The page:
Four Rollers - Ponam Airstrip, Ginsberg, "Horse" Hulett, Cassale [Note on back], by William S. Snell, 1944.

Ponam, 1944.

Ponam, 1944.

Ponam, 1944.

Ponam is a small island, just one-and-a-half miles long and a quarter-mile wide, north of Manus Island in the Admiralty group of islands. In 1944, the 78th Construction Battalion began building an airstrip on Ponam after it was established as a critical tactical location for the Allied forces. The 78th spent nearly 10 weeks on Ponam and during this time their construction activities reached a new high of efficiency and production.They dredged swamps and used coral rock from the ocean surrounding the island as landfill to make an airstrip and repair facility for carrier aircraft.


First, Seabees loaded dynamite onto small boats to move the explosives by hand off the coast.


Next, the dynamite was used to break up the solid coral rock.


Seabees used construction equipment to dig the broken coral and haul it to the appropriate location.


These rollers were then used to create a smooth airstrip.


The final project included a 5,000-by-150-foot coral-surface runway with parking areas, shop facilities, storage warehouses, storage tank farms, roads, docks, and more than one hundred Quonset huts.


Cathedral Square

Working with the Community in Ponam

Cathedral Square work in progress, 1944.

Cathedral Square work in progress, 1944.

Cathedral Square work in progress, 1944.

Photographs of Cathedral Square project, 1944.

Photographs of Cathedral Square project, 1944.

Photographs of Cathedral Square project, 1944.

Photographs of Cathedral Square project, 1944. Natale Bellantoni Papers, Hoover Institution Archives

While building the airstrip on Ponam, the 78th Construction Battalion also worked with local Ponam residents to build a chapel they dubbed “Cathedral Square.”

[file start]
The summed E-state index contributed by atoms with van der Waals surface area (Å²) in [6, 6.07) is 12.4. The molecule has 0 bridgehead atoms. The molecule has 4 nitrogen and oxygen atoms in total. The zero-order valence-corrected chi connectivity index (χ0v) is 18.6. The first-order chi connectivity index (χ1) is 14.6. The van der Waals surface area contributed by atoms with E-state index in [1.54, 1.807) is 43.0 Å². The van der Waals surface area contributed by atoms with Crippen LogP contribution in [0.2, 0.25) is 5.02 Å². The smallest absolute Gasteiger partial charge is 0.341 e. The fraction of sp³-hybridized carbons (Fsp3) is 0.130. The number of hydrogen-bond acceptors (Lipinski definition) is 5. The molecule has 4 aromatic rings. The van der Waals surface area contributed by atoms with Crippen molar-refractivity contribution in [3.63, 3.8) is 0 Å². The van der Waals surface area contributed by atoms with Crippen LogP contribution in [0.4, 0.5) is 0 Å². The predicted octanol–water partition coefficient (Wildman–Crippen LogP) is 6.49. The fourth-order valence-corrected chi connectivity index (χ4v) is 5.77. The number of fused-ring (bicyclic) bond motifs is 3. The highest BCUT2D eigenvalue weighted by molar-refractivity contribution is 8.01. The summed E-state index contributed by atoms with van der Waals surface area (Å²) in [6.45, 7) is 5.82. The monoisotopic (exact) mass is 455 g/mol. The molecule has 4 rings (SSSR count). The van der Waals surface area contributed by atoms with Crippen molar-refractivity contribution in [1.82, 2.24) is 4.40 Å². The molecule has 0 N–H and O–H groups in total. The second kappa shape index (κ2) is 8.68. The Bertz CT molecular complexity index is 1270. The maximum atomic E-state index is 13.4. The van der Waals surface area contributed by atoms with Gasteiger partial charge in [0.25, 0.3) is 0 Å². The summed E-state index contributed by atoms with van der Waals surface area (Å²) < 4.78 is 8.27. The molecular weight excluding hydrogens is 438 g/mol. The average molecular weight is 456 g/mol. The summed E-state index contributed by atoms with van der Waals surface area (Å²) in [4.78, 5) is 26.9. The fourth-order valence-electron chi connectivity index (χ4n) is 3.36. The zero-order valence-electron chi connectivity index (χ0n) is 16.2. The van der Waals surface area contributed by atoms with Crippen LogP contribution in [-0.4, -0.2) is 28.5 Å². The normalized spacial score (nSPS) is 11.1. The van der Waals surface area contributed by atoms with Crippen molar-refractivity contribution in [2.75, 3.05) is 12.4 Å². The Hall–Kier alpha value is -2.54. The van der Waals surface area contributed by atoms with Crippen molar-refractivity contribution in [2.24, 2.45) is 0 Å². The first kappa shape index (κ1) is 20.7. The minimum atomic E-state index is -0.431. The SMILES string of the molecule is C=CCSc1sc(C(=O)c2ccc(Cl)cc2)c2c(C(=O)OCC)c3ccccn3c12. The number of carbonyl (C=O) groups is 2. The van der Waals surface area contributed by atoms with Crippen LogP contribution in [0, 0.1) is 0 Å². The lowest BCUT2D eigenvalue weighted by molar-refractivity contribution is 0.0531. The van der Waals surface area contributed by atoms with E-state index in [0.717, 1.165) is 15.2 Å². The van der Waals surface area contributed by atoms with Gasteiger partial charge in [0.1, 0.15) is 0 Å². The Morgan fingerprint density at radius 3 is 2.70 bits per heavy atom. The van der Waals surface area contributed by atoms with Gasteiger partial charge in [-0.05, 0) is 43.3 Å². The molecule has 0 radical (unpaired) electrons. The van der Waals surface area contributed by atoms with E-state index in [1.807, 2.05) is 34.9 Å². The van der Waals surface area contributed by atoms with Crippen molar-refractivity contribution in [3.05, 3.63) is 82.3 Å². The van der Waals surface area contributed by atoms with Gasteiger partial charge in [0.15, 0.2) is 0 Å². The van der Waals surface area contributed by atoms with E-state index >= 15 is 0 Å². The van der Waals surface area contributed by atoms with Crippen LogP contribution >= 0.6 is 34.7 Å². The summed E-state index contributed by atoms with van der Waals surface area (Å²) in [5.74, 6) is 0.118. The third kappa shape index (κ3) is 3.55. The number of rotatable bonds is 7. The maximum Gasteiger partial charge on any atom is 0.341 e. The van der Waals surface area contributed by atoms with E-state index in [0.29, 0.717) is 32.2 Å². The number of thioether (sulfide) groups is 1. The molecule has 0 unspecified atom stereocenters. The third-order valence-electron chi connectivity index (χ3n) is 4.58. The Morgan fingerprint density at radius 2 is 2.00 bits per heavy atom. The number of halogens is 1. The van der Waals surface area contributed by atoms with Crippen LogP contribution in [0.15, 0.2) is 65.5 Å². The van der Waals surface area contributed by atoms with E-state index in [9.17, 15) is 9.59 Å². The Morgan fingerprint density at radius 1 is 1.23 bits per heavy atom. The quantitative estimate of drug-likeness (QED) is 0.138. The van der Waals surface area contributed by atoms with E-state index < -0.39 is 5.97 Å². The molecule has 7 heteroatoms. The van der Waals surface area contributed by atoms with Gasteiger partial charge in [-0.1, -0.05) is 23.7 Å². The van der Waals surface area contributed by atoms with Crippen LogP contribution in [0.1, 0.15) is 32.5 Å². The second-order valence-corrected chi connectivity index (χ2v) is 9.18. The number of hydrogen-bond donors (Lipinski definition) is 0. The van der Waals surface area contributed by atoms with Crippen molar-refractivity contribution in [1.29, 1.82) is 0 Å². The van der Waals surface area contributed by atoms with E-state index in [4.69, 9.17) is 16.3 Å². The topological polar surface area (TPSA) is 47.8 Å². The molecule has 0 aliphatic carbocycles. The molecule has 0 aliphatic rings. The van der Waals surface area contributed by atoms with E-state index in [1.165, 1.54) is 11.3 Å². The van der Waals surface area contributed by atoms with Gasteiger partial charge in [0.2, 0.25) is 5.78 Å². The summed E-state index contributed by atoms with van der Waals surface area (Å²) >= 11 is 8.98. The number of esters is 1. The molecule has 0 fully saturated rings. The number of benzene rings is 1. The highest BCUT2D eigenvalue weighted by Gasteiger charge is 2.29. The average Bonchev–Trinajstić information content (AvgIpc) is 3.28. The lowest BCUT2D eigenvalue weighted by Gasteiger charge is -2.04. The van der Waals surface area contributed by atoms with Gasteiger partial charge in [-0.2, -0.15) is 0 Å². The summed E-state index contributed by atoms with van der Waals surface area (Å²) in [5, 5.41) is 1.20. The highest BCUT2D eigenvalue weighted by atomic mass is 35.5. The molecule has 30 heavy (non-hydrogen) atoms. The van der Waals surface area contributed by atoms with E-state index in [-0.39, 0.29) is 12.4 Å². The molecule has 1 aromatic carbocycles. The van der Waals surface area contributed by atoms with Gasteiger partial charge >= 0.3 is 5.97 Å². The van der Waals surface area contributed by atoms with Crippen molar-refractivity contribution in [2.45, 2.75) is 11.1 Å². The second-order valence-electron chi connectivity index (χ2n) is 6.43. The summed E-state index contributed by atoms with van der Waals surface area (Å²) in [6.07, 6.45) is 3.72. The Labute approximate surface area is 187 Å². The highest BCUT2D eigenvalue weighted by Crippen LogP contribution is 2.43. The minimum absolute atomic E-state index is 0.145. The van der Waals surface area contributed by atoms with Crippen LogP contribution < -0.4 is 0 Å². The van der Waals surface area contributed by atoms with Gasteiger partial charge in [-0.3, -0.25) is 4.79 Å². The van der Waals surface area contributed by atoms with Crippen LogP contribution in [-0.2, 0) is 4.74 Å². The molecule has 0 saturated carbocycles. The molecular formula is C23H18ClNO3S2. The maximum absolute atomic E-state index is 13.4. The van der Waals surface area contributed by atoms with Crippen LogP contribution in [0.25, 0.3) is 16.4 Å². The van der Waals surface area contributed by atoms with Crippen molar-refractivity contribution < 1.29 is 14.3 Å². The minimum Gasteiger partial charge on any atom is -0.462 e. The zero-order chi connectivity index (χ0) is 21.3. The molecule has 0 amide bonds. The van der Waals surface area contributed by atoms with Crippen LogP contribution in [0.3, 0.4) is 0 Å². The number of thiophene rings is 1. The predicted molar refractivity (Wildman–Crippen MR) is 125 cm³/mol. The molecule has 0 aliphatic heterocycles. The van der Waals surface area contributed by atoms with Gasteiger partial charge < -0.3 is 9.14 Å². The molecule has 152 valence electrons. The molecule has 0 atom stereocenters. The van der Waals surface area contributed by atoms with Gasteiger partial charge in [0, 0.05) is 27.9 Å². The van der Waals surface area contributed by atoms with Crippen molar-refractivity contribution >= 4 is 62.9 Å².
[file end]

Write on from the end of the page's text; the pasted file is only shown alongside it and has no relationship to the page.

The project began when Father John D. Kofflin, a chaplain with the 78th, discovered a ramshackle church from when German Catholic Missionaries of the Sacred Heart arrived in the area in the early 1900s. Father Kofflin shared his discovery with his fellow Seabees and they agreed to build a new church for the Ponam locals.

Working together, islanders and Seabees cut and gathered lumber, constructed the frame of the church, and finished it with native foliage that was naturally water resistant.

Metal workers in the Seabee ranks even restored to working condition an old, broken bell, which was placed in the chapel’s steeple.

The entire project, which was done entirely during the Seabees’ limited free time, took just three weeks. Cathedral Square became a meeting place for people of all faiths and denominations among Ponam residents and the US Armed Forces.

Cathedral Square, by Natale Bellantoni, June 24, 1944.

Cathedral Square, by Natale Bellantoni, June 24, 1944. Digital Record

Cathedral Square, by Natale Bellantoni, June 24, 1944. Digital Record

Unless otherwise noted, all collection material shared in this presentation is part of the Natale Bellantoni Papers housed at the Hoover Institution Library & Archives, Stanford University.